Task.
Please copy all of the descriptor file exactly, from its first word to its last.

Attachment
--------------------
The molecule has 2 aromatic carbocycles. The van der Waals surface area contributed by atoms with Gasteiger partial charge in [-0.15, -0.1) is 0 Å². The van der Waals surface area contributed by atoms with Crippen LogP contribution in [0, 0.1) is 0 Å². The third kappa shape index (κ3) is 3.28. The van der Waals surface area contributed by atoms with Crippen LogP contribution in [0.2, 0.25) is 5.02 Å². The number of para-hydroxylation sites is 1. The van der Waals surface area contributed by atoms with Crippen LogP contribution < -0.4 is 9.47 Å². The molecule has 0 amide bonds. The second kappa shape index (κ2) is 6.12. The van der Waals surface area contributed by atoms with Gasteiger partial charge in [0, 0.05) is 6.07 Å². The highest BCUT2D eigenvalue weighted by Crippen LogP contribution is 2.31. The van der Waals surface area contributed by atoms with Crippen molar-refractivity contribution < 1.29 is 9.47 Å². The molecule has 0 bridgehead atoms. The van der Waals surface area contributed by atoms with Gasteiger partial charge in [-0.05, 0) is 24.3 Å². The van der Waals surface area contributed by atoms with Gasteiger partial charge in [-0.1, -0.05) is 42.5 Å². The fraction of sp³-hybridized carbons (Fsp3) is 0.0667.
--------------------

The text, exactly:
The molecule has 2 aromatic carbocycles. The van der Waals surface area contributed by atoms with Gasteiger partial charge in [-0.15, -0.1) is 0 Å². The van der Waals surface area contributed by atoms with Crippen LogP contribution in [0, 0.1) is 0 Å². The third kappa shape index (κ3) is 3.28. The van der Waals surface area contributed by atoms with Crippen LogP contribution in [0.2, 0.25) is 5.02 Å². The number of para-hydroxylation sites is 1. The van der Waals surface area contributed by atoms with Crippen LogP contribution < -0.4 is 9.47 Å². The molecule has 0 amide bonds. The second kappa shape index (κ2) is 6.12. The van der Waals surface area contributed by atoms with Gasteiger partial charge in [0, 0.05) is 6.07 Å². The highest BCUT2D eigenvalue weighted by Crippen LogP contribution is 2.31. The van der Waals surface area contributed by atoms with Crippen molar-refractivity contribution < 1.29 is 9.47 Å². The molecule has 0 bridgehead atoms. The van der Waals surface area contributed by atoms with Gasteiger partial charge in [-0.05, 0) is 24.3 Å². The van der Waals surface area contributed by atoms with Gasteiger partial charge in [-0.1, -0.05) is 42.5 Å². The fraction of sp³-hybridized carbons (Fsp3) is 0.0667.